The grating 30 reflects a small percent of the energy of the laser beam to detectors 33 and 34 which operate in a manner similar to the detectors 12 and 13 previously described. Thus, if the grating 30 transmits a laser beam having a frequency above the desired frequency, a laser beam 36 is reflected from the surface of the grating 30 and is detected by detector 33 to provide an error signal. Correspondingly, if a laser beam having a frequency below the desired frequency is produced, the surface of the grating 30 produces a laser beam 37 which is detected by the detector 34 to produce an error signal. Of course, if the laser beam produced by the cavity has only the desired frequency, only the laser beam 38 is produced which is not detected by either of the detectors 33 and 34 and therefore no error signal is produced.
The error signal is amplified by an amplifier 39 and is fed back to the cavity length control mechanism 32 to adjust the length of the cavity and correspondingly the wavelength and frequency of the laser beam to the desired frequency.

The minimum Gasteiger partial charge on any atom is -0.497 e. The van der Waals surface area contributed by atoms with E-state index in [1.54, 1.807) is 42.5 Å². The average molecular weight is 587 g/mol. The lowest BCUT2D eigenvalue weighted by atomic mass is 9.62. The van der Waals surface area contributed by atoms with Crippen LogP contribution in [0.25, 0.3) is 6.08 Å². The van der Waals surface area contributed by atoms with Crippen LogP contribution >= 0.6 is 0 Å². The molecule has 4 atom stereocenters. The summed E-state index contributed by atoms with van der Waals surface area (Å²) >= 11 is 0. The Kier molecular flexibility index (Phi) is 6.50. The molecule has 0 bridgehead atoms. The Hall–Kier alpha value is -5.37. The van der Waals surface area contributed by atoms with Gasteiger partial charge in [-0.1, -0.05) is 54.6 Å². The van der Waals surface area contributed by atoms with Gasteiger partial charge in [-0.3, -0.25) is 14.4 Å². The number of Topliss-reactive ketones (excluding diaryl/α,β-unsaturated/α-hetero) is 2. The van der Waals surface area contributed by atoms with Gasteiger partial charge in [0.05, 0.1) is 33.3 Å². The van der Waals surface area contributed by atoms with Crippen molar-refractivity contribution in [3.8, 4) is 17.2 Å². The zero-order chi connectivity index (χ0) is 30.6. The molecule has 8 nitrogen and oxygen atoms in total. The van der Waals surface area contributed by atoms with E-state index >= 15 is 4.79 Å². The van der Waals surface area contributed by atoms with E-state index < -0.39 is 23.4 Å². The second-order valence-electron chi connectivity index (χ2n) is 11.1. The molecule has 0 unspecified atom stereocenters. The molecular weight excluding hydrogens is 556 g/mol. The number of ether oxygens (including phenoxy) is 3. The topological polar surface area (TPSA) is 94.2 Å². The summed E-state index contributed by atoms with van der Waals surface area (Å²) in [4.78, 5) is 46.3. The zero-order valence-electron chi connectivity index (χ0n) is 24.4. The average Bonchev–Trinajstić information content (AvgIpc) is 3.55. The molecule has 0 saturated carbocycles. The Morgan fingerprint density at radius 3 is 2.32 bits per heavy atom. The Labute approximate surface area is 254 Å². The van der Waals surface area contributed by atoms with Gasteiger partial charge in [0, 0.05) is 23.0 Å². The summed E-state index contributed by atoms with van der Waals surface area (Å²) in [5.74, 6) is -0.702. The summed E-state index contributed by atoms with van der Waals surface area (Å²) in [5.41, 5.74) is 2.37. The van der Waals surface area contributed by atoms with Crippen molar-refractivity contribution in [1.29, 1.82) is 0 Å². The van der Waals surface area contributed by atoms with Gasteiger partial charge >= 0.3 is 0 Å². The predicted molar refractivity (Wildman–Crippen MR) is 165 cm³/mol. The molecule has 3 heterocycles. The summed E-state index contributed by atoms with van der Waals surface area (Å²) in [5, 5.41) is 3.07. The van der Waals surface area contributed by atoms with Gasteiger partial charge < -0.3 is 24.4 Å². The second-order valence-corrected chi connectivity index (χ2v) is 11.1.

This second embodiment is particularly useful in allowing a wide range of selection of the desired wavelength due to the intracavity grating.
It is noteworthy that this invention provides minimum signal power requirements since the detectors receive no signal energy at a stabilized condition.
Thus, the laser stabilization system of this invention causes a laser beam 10 to operate at a particular desired frequency by sensing any energy devoted to undesired frequencies and producing appropriate cavity length corrections to prevent the energy losses and frequency deviations from increasing.
Stabilizing the laser beam with respect to frequency also results in amplitude stabilization since amplitude fluctuations are largely due to the drift in frequency.
Many modifications and variations of the present invention are possible in light of the above teachings. It is therefore understood that the teachings can be practiced otherwise than as specifically described, all within the scope of the invention.
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|U.S. Classification||372/32, 372/108, 372/102|